On Earth Day, let us all celebrate the sacred lands and territories …more
Poachers target little-known mammal to satisfy growing demand in Asia
Pangolins are the most trafficked animals in Southern Africa. The International Union for the Conservation of Nature and Natural Resources (IUCN) calls them “the most traded wild animal” in the world, yet many people have never seen or heard about them.
Photo by David Brossard
These scaly ant eaters, whose tongues can be long as their body, can be found throughout much of southern Africa, including in the mountain wilds of Swaziland. All eight of the world’s pangolin species — four of which live in Africa — are listed on the IUCN Red List of Threatened Species, victims of poaching as demand for pangolin meat and scales has shot up in parts of Asia, particularly in China and Vietnam. Today in Swaziland, where an estimated 2,500 pangolins are poached every year, you are more likely to see a pangolin in the back of a smuggler´s truck on its way to a boat in the Indian Ocean than you are in the wild.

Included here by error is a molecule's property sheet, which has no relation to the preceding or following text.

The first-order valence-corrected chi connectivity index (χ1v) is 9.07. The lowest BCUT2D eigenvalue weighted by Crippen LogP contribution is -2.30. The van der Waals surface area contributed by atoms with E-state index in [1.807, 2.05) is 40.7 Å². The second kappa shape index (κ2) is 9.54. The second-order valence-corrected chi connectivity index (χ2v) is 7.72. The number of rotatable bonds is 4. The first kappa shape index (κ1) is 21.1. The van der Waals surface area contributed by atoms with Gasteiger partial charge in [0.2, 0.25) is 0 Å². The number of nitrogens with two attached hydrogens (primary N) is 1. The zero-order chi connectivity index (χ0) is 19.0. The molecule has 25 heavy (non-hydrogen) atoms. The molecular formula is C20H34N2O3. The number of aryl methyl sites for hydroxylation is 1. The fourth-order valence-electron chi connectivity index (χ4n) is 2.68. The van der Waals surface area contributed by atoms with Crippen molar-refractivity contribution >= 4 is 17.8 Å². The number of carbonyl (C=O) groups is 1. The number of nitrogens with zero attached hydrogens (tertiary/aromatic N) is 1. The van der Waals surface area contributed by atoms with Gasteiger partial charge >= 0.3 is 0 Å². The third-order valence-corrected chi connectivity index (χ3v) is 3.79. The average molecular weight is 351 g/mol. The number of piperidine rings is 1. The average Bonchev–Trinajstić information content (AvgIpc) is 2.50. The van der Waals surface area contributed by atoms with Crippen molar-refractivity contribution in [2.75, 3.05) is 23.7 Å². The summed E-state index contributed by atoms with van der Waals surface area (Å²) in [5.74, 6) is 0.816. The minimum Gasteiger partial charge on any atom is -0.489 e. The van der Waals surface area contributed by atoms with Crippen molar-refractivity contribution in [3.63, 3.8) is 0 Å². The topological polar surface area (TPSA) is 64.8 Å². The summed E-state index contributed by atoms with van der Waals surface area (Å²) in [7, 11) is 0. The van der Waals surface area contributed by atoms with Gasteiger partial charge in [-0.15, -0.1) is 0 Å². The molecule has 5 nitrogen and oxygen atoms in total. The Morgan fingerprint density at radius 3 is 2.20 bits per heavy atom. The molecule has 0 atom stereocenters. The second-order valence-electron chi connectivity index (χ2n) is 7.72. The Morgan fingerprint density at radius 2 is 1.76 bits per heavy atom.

In a country where average public wages are low, some in Swaziland have turned to pangolin hunting to supplement their earnings. “I hate to say it, but increasing food [insecurity] forces rural communities to hunt and capture pangolins for profit,” says Richard Mlotshwa, head veterinary manager for the Endangered Animals Rehabilitation taskforce at the state run Swaziland Tourism Authority.
Aiyoba Namaqa, an independent economist who works closely with the Trade Union Congress of Swaziland (which has been banned from operating in the country because the government says it incites workers to challenge the king’s authority) agrees, and thinks the situation could get even worse. “Hunger, worsened by El Niño… threatens to leave 20 percent of the country´s rural dwellers grappling for food in 2016,” she says. “No wonder some close to forests are hunt pangolins to [sell] and buy food.”
A kilogram of pangolin skin can fetch up to $500 on the black market in South Africa´s port cities, where the majority of the pangolins trafficked from Swaziland pass through on their way to Mozambique and finally Asia. “So it is tempting even for rogue Swaziland wildlife wardens to kill or capture these little …more